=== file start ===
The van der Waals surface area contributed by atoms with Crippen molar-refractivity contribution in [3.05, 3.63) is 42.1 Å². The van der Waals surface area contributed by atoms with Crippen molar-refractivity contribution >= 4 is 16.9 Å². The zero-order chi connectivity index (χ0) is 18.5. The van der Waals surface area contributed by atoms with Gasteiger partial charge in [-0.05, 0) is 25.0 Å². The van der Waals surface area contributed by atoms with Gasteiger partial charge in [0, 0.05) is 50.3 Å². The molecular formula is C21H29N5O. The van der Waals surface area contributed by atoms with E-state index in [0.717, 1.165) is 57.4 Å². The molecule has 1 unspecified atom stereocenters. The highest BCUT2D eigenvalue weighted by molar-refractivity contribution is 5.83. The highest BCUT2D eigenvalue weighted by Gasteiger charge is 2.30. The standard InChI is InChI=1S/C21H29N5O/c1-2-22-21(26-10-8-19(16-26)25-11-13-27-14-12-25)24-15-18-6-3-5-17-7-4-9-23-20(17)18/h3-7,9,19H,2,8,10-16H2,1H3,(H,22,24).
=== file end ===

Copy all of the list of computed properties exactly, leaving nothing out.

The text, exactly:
The van der Waals surface area contributed by atoms with Crippen molar-refractivity contribution in [3.05, 3.63) is 42.1 Å². The van der Waals surface area contributed by atoms with Crippen molar-refractivity contribution >= 4 is 16.9 Å². The zero-order chi connectivity index (χ0) is 18.5. The van der Waals surface area contributed by atoms with Gasteiger partial charge in [-0.05, 0) is 25.0 Å². The van der Waals surface area contributed by atoms with Gasteiger partial charge in [0, 0.05) is 50.3 Å². The molecular formula is C21H29N5O. The van der Waals surface area contributed by atoms with E-state index in [0.717, 1.165) is 57.4 Å². The molecule has 1 unspecified atom stereocenters. The highest BCUT2D eigenvalue weighted by molar-refractivity contribution is 5.83. The highest BCUT2D eigenvalue weighted by Gasteiger charge is 2.30. The standard InChI is InChI=1S/C21H29N5O/c1-2-22-21(26-10-8-19(16-26)25-11-13-27-14-12-25)24-15-18-6-3-5-17-7-4-9-23-20(17)18/h3-7,9,19H,2,8,10-16H2,1H3,(H,22,24).